How does this apply to our present obesity epidemic? Why should we care what our friends or associates eat? Isn't eating just a personal choice?

While it is true that Americans suffer financially from the rising health care costs produced by irresponsible eating and physical inactivity, there are more than just economic concerns in the obesity crisis. Living in an obese society produces very real physical dangers for all Americans, even those of a healthy weight. We are all weight-interdependent and each one of us is at an added personal health risk of gaining weight if our friends or associates become obese. A study published in the New England Journal of Medicine in July 2007 clearly outlines that interdependence. The article followed the weight changes over time among the inhabitants of Framingham, MA, and as the population at large gained weight, the authors determined each individual's likelihood of becoming obese. The study discovered the presence of "networks of obesity" -- that is to say, members of a population are all interconnected in regard to weight. When people with whom we are closely associated gain weight, such as neighbors, family, friends, or a spouse, we are also at an increased risk of gaining weight. For example, if your mutual friend becomes obese, you have a 171 percent increased risk of becoming obese. If your friend's sister becomes obese, you also have an increased likelihood of becoming obese. Even when your friend's sister's neighbor becomes obese, you still have an increased risk. The increased risk for becoming obese goes out to four degrees of separation.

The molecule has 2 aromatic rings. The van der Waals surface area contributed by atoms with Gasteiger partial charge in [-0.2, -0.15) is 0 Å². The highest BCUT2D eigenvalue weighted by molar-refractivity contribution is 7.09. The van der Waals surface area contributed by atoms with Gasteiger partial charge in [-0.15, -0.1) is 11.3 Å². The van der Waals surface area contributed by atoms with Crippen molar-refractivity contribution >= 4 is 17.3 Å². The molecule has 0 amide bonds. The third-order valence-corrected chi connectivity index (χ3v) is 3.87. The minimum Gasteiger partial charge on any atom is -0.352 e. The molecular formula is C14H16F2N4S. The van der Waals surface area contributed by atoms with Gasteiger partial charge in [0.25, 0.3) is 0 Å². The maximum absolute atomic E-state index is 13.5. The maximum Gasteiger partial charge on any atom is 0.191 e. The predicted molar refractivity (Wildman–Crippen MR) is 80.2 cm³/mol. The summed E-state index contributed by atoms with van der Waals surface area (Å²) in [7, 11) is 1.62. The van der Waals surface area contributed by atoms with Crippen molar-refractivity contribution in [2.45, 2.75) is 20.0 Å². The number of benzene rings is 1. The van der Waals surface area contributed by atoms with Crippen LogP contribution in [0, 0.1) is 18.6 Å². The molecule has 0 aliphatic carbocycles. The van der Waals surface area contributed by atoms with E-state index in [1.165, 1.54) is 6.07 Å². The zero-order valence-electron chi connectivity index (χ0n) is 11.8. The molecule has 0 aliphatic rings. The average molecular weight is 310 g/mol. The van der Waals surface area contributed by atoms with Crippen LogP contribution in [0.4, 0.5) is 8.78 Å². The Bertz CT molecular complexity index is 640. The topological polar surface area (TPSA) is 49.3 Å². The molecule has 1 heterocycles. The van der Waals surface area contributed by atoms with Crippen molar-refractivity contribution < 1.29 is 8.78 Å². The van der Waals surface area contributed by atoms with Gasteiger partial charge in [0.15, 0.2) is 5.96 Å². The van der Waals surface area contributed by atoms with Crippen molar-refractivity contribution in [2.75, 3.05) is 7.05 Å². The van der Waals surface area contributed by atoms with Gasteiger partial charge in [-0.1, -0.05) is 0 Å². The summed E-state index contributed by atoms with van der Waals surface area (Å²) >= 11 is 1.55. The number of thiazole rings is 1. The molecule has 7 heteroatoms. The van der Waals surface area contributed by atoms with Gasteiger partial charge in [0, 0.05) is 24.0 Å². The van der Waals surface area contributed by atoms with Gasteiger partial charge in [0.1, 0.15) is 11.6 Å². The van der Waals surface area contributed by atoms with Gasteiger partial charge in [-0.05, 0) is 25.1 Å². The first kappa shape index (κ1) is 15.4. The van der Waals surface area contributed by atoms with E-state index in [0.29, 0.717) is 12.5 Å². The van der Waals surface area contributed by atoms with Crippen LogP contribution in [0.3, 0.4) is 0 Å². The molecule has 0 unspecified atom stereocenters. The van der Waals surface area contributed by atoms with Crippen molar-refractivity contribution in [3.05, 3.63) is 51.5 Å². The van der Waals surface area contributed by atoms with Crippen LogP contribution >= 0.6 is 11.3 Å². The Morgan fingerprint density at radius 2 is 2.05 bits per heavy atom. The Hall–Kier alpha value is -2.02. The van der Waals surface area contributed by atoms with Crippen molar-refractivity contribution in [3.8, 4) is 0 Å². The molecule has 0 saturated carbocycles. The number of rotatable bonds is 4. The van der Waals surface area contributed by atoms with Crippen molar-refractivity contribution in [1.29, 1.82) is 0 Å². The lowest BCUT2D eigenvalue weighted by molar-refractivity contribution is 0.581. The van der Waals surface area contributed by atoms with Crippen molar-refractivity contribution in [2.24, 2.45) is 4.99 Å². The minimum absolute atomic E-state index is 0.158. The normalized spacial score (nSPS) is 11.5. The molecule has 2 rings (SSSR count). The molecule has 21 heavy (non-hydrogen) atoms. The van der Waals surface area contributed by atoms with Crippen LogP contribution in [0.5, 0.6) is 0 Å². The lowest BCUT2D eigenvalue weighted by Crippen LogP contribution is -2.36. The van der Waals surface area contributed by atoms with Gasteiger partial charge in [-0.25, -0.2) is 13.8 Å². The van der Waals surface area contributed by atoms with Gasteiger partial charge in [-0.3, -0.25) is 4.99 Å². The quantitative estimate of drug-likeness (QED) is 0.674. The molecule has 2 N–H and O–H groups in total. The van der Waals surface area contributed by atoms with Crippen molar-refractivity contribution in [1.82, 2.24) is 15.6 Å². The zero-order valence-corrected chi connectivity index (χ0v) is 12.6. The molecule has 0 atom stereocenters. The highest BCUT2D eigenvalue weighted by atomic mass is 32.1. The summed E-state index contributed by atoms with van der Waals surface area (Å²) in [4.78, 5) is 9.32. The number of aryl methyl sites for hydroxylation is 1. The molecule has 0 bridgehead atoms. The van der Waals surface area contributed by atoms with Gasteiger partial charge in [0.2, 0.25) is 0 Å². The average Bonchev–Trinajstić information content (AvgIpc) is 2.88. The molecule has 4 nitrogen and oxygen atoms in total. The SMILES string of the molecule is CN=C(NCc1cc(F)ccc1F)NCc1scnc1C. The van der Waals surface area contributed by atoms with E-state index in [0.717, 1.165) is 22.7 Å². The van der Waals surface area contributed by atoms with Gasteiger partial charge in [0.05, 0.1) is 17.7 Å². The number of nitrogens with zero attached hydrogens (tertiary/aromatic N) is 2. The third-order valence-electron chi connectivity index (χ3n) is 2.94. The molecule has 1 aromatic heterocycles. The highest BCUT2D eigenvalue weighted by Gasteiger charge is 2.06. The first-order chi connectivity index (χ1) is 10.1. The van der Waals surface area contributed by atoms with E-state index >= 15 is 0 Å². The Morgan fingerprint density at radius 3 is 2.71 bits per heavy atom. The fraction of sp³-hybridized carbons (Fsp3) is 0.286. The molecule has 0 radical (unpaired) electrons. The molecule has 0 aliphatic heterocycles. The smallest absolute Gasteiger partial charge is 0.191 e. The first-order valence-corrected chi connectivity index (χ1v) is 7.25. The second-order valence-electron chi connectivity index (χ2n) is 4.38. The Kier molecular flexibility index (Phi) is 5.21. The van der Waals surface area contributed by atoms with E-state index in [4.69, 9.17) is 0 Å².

Perhaps this parallel weight gain is due to a parallel change in eating habits, possibly due to the sharing of unhealthy foods, or a similar decrease in activity levels. Most likely the shared behavior that produces the shared weight gain involves a combination of all these factors. Whatever the cause, it is in our personal and economic interests to make sure that our friends, neighbors, and relatives remain at a healthy weight because obesity is a contagious disease, and presents a greater risk to our health than having them smoke around us!

It is long past the time that we as a society should recognize eating behavior and physical inactivity as not just a personal health problem, but a national one. We need to place similar social pressure on obesity as we have on smoking. The principle of encouraging healthy life habits accompanied by the taxation and social isolation of unhealthy behavior -- as has been done with tobacco -- needs to be applied to the obesity epidemic. However, the public is still reluctant to accept serious government intervention, so we should start with simple measures. Business offices and hospitals, for example, in an attempt to improve their workers' health, could declare their workspaces as "healthy snacks only" areas. Instead of coffee breaks, workers should be given "exercise breaks". Hopefully, using the measures we have learned from the ongoing battle against smoking, we can overcome the obesity epidemic and improve the health of all Americans.